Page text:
The Top 4 Mistakes Every New Writer Makes (and How to Avoid Them)
As a writer, I’ve made a lot of mistakes. After five books, more than a thousand blog posts, and over a decade of blogging, I still mess up. And making mistakes is a good thing, because it means I’m still writing.
If you’re not messing up, then you’re not doing your work. You’re not pushing yourself to the utter limits and testing what you’re capable of. You’re just playing it safe.
Furthermore, most mistakes don’t matter as much as we think they do. A typo here or there doesn’t break a career. A blog post that falls flat isn’t the end. Even a book that doesn’t sell is more of a speed bump than a stop sign.
But there are four mistakes I see new writers making over and over again, and these mistakes actually can end a career. What’s worse, they’re completely voluntary. Writers choose to make them, often unknowingly, and then their career suffers.
So here are four don’ts every new writer does — and what to do instead.
1: Don’t choose a niche
Writers are often told to choose a niche before they start. The advice is to pick a thing you’re interested in, know a lot about, and can teach to others. This isn’t terrible advice. But it’s incomplete.
Because here’s the thing about choosing a niche: eventually, it’s going to bore you. You might love wedding planning or philosophy today, but your interests will change as you further chase mastery.
And one day, you will want to write about other things.
This happens to all of us, even the masters:
- Edgar Allen Poe wrote first about youth before pivoting to the macabre.
- Roald Dahl wrote a celebrated wartime story before deciding he was actually a children’s author.
- Ernest Hemingway wrote poems and short stories before penning his first novel.
What would our libraries and English classes look like if these writers had stuck to their original niches?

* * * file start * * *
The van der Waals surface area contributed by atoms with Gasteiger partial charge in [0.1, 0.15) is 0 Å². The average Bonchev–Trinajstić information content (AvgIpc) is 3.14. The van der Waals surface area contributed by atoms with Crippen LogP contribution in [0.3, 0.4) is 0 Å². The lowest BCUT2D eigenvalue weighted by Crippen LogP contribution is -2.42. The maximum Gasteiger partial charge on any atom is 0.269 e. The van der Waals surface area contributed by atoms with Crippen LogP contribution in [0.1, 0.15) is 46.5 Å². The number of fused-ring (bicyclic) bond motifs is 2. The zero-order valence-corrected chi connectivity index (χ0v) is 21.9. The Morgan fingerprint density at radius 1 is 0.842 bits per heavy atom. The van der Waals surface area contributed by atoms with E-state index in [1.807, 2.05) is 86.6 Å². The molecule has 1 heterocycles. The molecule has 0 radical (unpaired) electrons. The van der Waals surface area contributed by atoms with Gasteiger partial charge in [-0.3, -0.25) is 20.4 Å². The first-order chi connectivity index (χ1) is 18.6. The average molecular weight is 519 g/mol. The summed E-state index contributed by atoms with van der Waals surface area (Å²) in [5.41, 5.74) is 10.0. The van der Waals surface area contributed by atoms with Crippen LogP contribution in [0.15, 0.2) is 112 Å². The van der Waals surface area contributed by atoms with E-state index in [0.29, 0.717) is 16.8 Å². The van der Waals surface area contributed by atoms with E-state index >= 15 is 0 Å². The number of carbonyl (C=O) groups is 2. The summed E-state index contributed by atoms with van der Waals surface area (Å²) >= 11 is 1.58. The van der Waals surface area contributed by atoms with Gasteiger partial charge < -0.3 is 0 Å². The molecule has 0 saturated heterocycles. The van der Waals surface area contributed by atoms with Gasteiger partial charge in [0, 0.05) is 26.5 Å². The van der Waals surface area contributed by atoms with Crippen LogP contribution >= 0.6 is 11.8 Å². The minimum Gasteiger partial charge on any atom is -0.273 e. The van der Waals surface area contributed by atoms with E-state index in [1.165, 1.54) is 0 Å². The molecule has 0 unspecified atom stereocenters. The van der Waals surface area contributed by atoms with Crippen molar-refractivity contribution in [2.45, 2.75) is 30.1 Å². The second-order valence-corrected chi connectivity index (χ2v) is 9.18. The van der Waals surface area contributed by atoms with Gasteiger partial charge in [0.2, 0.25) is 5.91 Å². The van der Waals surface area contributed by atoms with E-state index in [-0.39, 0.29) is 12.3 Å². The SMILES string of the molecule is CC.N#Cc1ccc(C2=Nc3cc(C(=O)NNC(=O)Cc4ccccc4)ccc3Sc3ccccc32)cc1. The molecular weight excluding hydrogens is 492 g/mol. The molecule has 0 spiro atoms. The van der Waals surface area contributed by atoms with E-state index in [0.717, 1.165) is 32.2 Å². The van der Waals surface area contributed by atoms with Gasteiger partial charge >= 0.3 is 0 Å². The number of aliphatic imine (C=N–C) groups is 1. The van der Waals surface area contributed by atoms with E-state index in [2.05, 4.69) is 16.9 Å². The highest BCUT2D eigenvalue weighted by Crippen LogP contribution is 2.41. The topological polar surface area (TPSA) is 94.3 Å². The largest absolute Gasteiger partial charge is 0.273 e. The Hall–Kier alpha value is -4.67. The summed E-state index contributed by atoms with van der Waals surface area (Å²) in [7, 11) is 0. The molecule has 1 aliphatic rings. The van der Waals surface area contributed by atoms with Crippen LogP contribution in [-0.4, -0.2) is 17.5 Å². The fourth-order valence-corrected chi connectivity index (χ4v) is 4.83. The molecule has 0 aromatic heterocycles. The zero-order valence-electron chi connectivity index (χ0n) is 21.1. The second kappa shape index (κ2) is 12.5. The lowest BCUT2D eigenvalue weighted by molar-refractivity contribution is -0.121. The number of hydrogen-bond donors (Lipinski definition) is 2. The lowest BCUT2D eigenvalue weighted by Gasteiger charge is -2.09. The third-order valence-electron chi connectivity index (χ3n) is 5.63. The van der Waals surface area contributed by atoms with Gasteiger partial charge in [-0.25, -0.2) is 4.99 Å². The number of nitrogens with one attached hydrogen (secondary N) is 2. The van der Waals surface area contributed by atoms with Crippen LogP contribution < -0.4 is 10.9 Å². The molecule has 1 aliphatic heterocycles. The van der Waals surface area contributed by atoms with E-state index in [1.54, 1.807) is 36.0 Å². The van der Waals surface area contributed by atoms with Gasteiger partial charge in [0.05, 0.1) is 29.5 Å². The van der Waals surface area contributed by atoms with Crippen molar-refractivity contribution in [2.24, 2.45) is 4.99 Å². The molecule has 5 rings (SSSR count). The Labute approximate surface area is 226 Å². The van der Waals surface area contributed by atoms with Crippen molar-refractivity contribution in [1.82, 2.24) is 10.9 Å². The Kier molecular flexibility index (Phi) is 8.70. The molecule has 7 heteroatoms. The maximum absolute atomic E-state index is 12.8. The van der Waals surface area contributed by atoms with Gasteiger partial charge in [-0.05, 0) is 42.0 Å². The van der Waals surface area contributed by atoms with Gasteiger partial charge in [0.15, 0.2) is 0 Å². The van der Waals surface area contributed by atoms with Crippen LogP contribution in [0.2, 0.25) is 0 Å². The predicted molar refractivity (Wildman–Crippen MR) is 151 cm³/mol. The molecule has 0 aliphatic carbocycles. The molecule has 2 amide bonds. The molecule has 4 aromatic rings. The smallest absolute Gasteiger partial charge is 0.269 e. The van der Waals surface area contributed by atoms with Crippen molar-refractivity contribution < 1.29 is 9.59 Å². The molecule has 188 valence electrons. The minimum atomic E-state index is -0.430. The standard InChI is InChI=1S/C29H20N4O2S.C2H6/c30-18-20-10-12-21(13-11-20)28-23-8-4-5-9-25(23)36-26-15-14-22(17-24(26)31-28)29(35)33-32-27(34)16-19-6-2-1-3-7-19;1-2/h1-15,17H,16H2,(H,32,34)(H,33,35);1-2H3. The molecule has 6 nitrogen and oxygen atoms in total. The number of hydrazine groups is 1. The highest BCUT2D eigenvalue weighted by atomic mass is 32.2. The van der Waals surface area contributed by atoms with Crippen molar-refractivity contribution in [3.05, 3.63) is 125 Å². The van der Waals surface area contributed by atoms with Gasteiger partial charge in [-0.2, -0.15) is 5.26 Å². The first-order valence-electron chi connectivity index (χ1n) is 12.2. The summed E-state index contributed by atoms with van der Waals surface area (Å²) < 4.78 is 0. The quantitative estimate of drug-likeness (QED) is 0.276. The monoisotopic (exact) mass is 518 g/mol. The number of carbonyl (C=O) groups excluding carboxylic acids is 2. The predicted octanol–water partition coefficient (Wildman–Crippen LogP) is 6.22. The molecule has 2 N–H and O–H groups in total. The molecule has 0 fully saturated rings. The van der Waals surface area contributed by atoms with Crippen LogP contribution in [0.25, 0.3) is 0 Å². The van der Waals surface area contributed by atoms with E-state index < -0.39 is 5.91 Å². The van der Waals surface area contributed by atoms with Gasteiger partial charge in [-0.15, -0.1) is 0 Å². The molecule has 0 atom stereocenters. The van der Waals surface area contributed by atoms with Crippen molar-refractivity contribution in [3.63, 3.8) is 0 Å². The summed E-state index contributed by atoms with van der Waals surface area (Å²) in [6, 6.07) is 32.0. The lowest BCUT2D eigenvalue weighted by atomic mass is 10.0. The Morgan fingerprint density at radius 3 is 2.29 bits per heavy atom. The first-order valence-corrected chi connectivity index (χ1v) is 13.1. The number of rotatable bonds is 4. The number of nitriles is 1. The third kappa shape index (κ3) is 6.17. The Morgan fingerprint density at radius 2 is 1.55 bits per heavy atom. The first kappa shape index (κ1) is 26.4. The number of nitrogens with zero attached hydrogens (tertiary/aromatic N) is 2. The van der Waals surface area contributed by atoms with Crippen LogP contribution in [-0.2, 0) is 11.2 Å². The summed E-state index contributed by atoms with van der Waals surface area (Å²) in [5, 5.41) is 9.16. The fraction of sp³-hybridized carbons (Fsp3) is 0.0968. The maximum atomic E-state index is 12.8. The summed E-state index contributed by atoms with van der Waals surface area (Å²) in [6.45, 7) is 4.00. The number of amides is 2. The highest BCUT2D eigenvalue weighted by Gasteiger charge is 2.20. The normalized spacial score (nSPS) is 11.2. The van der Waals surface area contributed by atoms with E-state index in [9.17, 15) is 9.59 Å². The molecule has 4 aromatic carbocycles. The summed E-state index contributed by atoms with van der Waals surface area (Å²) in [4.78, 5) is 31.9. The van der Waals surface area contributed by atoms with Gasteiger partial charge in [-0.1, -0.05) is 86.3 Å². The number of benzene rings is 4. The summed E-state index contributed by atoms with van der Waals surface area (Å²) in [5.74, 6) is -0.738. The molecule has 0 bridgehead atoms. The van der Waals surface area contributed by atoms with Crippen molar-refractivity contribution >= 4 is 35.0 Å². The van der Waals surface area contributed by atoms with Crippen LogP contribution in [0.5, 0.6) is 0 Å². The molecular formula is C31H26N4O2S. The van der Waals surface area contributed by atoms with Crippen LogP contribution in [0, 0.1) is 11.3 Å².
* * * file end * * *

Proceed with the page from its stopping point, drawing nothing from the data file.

The danger of choosing any one niche is that when your day of boredom comes (and it will), you will find yourself with a frustrated audience. If they’re there to read your posts on pet training, they will drift away when you start writing science fiction. If you’ve built a tribe around the topic of global travel, you risk a mass exodus when you pivot to online marketing.
Fortunately, there’s a way around this limiting advice to choose a niche.
What to do instead: Choose a worldview.
A worldview is the state of mind you write from. It is not topic-based at all, but perspective-based. It asks that you share how you see the world, and how you and your readers can join forces to either celebrate that world or change it.
A worldview allows you the freedom to chase what fascinates you, write about it from your unique vantage point, and connect with your readers in an enduring way. It allows you to find a connection with your audience that goes much deeper than any one topic.
In the last few years on this blog, I’ve written a lot about writing. But that’s not my only topic. I’ve also written about losing friends, hosting conferences, and productivity. I’ve written about my family, business, and health. What I’ve learned is that when I write from my worldview, the topic doesn’t matter as much as I think it does. The same is true for you.
So how do you find your worldview? It’s a simple formula, actually. Fill in the blanks in this sentence:
Every [BLANK] should [BLANK].
The first blank is where you define your audience (in my case, it’s creative people). Whom do you want to write for? Who is your audience, your tribe? Whom do you want to serve?
The second blank is where you fill in what that audience can expect from you — your expertise, insight, or area of focus. For me, it’s resources and guidance about finding the attention your work deserves.
In my case, the complete sentence reads, “Every creative should care enough about their work to help it spread.” Yours will be different. Here are some examples:
- “Every parent should teach their kids to cook” is a worldview that gives both freedom and structure to a food writer.